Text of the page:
Rep. John Murtha (D-PA) has passed away from surgery complications at the age of 77. While the House does not have the same tradition as the Senate of having "fixtures", John Murtha is certainly the closest thing to a Ted Kennedy in the House. For 36 years, an astonishing 18 terms, he represented Pennsylvania's blue collar 12th district.

Murtha was a tireless advocate for the working class and an unapologetic liberal. A Vietnam vet, Murtha was perhaps best known in recent years for being at the forefront in openly calling for withdrawal from Iraq from very early on.

Murtha was a divisive figure, even within the Democratic party. He unsuccessfully fought for the Majority Leader post when Democrats took the House in 2006, losing out to the more moderate and cerberal Steny Hoyer (D-MD). He was labeled as the "king of pork", unapologetically bringing home more earmarks than any other congressman almost every year. He also made waves in the 2008 Presidential election for calling some of his own constituents racists and stating his belief that they would not vote for a black candidate.

In spite of all of this, Murtha was liked in PA-12, winning with 58% of the vote last November in a district that split evenly between McCain and Obama, implying it is 7% more conservative than the nation as a whole.

This GOP +7% dynamic creates another headache for Democrats. By state law, a special election must be held relatively soon (within 70 days of the vacancy being officially declared.) At this point, it appears likely that the special election will take place May 18th, to align with the Pennsylvania primary, although it is not entirely clear that the vacancy can be "slow-walked" long enough to make that date possible as it would require a vacancy to be declared no earlier than March 9th, a seemingly absurd situation since the former incumbent is no longer living.

Either way, the race is expected to be extremely competitive, and one would have to give the early edge to the GOP, given the GOP +7% dynamic and the overall national mood. Put simply, if President Obama couldn't win this district last November, in a political climate much more favorable to the left, this one seems like a pretty good bet for the right. Of course, candidates matter and who the two parties pick will weigh heavily on the nature of this race.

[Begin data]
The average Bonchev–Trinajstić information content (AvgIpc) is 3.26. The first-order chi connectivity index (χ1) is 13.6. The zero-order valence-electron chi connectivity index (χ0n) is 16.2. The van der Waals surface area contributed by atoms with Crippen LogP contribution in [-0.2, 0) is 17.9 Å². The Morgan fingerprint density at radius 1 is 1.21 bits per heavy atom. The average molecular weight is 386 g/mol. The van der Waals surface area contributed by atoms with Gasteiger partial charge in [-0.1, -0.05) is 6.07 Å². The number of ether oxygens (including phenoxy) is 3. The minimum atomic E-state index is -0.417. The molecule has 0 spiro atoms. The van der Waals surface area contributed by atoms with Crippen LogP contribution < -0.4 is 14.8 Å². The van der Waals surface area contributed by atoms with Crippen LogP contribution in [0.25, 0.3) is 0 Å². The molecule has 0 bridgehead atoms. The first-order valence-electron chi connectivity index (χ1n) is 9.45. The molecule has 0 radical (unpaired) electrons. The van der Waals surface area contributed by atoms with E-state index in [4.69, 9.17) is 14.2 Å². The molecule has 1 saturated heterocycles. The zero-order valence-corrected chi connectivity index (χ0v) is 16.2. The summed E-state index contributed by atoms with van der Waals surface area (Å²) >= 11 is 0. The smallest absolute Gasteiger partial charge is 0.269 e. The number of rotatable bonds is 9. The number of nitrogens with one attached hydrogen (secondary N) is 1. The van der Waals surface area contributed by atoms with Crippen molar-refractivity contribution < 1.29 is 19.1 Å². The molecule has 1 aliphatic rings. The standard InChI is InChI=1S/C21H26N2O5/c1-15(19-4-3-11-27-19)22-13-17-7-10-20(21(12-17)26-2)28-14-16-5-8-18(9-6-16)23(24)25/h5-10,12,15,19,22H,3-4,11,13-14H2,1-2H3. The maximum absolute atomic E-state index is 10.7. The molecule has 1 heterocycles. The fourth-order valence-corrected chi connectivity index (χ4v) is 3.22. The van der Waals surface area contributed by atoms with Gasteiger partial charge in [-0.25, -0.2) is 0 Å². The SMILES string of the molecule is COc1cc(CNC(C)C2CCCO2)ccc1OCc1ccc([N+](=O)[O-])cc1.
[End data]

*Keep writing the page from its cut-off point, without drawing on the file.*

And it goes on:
Craig Becker Fails at Filibuster
President Obama's latest nominee for the 5-member National Labor Relations Board has failed to clear the Senate, with a vote to end a GOP filibuster failing to reach the required 60 votes. The procedural vote was 52-33 in favor of breaking the filibuster, 8 votes short of the 60 required. Moderate Democrats Ben Nelson (NE) and Blanche Lincoln (AR) joined all of the present Republicans in voting no, including newly sworn-in Scott Brown (MA), who was casting only his second vote in the Senate. 15 senators missed the vote including 4 Democrats and Independent Bernie Sanders. Even with their votes, the DEMs were clearly 3 votes short as they had no GOP support and lost 2 Democrats.

Becker was clearly strongly to the left on labor, consistent with the President's own leanings. He has consistently put strongly pro-union appointees into labor positions, starting with Hilda Solis. It is not surprising that Democrats in right-to-work states would have some concern over a very pro-union appointment. It is somewhat surprising that they would join a filibuster, especially considering Nelson's previously stated belief that filibusters should be reserved for extreme cases. I guess everyone has implicitly agreed that you can't do anything in the Senate without 60 votes.